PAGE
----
(But that I believe to be a confabulation – a local folktale. Opérateurs always work and walk their sacred rounds in teams of ten or twenty – checking and re-checking each others pathways and patternmaking.)

Having set the lay of the land, and satisfied by their prédicats, the opérateur then winds the mechanism, providing a motive force for its tabulation and its calculation. With alacrity, the device re-arranges the order of the unused hands – pointing out new directions for new roads. These may be understood to be something like the branches and tributaries of a river and they mesh seamlessly with the existing pathways and thoroughfares. At the tip of each of these hands, the terminal roundels have been adjusted by the mechanism to indicate their relative importance.

The opérateur then moves the northing arm so that it overlaps with one of the hands. This is to be the path he walks.

He readies himself, and sets out in the direction indicated by the hand. Every twenty yards he winds a little ratchet in the back of the device, and every twenty yards the hands whir and shift, and renegotiate themselves, and he follows this new bearing. Thus, the device can equally describe a straight boulevard, or a gently curving path, by the simple decomposition of these forms into a series of discrete points. At times, the hands may shift into new arrangements that suggest forks or intersections in this pathway. The opérateur is at liberty to move down these new lines as he sees fit, repeating the process as he goes.

It is in this manner that a company of capable opérateurs may set out across a pristine landscape, following the dictate of their devices, laying out the lines and sketches of settlement – streets and plazas and wells and walls – all marked in the soil by stout staves with coloured pennants and bands of coloured gypsum and talc.

Chantille goes on to mention the use of a subsidiary device that suggested partitions between properties and the correct alignments for sewers and culverts. He also hints at mythic, half-hidden engine that was capable of 'the most workmanlike division of geometries and pattern in religious and secular facades,' which, alas is now lost to Occidental knowledge. He comments on much, but what he does not comment on is the sheer profligacy of the act of those empowered by the Al-Madan.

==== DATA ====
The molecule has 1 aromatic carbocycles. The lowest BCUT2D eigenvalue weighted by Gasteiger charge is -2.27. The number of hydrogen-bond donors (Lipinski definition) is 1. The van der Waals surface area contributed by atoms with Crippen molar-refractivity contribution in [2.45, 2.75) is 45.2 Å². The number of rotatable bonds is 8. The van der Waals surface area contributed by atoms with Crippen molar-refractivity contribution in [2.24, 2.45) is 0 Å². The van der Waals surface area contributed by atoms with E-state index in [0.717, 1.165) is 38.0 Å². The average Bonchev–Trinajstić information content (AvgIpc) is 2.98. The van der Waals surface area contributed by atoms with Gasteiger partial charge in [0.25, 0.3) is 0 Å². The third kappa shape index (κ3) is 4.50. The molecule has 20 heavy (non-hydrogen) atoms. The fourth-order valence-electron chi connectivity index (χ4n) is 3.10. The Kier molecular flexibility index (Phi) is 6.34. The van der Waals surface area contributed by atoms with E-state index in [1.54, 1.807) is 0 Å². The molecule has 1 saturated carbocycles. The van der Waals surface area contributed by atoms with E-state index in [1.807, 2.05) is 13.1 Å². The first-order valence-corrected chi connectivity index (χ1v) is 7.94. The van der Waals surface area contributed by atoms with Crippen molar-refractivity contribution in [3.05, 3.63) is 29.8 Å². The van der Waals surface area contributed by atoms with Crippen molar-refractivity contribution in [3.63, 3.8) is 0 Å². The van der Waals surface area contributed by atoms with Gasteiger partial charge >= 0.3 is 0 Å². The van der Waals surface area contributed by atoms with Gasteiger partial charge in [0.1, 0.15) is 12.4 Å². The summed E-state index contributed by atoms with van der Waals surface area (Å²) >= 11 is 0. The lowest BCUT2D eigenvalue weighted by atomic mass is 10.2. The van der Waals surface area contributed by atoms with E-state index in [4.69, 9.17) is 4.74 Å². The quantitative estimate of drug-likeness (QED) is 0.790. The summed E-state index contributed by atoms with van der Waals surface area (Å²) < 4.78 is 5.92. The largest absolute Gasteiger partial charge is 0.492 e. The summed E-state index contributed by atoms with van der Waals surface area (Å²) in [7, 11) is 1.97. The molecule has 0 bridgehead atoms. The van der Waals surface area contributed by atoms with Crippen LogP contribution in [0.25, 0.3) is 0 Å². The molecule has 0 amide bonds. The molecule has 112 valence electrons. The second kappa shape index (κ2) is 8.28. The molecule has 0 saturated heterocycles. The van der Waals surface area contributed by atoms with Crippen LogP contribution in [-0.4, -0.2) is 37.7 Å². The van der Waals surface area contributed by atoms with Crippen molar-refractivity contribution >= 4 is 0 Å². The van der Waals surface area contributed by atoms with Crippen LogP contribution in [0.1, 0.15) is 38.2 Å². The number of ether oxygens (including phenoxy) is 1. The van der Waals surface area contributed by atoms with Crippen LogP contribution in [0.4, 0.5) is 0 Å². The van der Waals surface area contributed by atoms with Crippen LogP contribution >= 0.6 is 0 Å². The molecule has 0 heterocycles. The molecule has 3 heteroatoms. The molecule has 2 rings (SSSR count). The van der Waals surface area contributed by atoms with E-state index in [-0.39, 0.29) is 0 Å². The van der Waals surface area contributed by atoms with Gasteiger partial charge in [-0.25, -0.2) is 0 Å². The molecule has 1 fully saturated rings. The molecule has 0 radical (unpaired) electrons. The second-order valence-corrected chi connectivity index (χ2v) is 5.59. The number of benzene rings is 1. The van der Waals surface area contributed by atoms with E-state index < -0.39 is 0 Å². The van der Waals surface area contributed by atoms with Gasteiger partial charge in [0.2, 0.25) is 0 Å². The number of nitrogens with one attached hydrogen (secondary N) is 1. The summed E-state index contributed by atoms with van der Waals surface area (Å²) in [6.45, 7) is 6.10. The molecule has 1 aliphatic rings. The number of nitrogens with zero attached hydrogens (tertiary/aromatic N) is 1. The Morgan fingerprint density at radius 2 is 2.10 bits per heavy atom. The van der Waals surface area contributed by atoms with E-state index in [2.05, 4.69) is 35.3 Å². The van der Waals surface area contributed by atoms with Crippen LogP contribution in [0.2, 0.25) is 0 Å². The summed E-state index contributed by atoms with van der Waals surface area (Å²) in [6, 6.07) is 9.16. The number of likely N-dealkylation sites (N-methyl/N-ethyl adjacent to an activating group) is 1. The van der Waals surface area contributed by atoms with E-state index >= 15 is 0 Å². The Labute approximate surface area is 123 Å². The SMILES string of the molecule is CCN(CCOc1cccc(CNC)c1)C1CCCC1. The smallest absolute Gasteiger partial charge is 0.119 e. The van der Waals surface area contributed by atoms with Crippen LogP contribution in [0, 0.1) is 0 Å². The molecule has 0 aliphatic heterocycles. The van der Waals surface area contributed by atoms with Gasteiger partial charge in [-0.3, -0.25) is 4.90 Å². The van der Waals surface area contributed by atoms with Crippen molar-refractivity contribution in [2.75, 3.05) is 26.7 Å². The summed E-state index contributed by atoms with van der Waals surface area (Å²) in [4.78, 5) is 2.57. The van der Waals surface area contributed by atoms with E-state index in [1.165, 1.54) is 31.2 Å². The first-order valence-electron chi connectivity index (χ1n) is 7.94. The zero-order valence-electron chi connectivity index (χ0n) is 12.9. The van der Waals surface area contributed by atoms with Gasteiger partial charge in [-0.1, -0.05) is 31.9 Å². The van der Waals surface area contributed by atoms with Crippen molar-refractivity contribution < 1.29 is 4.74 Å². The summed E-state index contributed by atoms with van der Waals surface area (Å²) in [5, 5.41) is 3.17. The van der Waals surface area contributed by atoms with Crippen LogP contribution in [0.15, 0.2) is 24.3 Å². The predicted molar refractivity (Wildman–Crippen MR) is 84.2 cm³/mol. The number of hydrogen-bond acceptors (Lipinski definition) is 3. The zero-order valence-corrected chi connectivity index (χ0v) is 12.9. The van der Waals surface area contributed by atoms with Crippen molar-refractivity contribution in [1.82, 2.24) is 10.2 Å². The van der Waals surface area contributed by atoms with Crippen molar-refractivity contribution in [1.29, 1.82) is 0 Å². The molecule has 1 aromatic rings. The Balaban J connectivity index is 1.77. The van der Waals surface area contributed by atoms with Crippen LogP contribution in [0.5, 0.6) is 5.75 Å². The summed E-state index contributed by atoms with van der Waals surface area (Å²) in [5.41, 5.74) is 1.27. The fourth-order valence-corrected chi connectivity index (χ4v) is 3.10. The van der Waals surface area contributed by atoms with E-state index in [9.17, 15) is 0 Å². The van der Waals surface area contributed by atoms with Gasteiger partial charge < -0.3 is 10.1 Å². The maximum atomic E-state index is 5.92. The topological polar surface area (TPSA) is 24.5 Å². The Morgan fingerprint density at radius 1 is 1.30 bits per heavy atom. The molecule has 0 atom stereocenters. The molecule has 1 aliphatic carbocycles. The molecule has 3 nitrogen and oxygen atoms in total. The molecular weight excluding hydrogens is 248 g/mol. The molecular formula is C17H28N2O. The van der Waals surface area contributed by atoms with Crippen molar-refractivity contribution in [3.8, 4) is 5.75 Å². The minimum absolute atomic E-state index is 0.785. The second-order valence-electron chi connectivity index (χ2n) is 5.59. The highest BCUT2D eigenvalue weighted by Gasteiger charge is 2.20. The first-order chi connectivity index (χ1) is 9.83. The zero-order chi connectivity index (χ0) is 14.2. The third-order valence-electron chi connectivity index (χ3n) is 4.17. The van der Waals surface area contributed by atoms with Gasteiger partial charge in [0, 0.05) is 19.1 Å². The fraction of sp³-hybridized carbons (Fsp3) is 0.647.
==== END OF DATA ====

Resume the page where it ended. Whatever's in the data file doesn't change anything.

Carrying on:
The lines that he records were, it is implied, the sketches and boundaries of cities to come. But they outstripped their need and became lines that would have to wait for their inhabitants, a people that might arrive in five years, or ten, or fifty, or never at all.

And one must be aware that a well trained company was reportedly able to cover many hundreds acres in a single day – marking and recording and inscribing as they went. There were two-hundred and fifteen registered companies, working for the better part of a hundred years! And thus, there are manifold pathways in the plains beyond Isfahan, in the lands of Uqbar; routes and passages and defiles in the sand and the scree – a city beyond the city, uninhabited and uninhabitable, stretching out as far as the eye can see. I have recorded traces of it – palisades of bone white staves, skeins of thin, coloured cotton stretched taut between them. Inspection reveals that these arcs and lines connect back to the rudimentary tracks and broken roads of the province, and appear to stitch together the villages, hamlets, holy places and shrines that have survived nearly two decades of war and depredation. Here, in valley and in dry copses, are the not-yet-ruins of markets and souks. Here, on high hills and exposed bluffs are the shadows of tight lanes and tall towers, unbuilt and unbuildable. Here is a city greater than London, or Paris, or the cities of the Far East – a city that stretches clear from the shores of the Caspian to the marches of the Punjab. That it is inhabited solely by scattered bands of shepherd-folk, and their utterly contentious sheep, almost seems inconsequential – it is the design that has been achieved, and all else that follows is contingent, almost unnecessary.

This is the paradox raised by the Al-Madan. Is the city the artifact, or the intent? Are these unbuilt cities – fantastic dreams of the urbis- to be regarded as having failed by their phsyical absence. Or are we to see construction, embedding, emplacement as the failure – as the compromise, as the contamination of a purer, idealised frame for the city?

They say that, in the ruins of the kingdoms of the Safavids, there is a city designed by machine. It is an endless city, unceasing.

It is the only city we will ever need.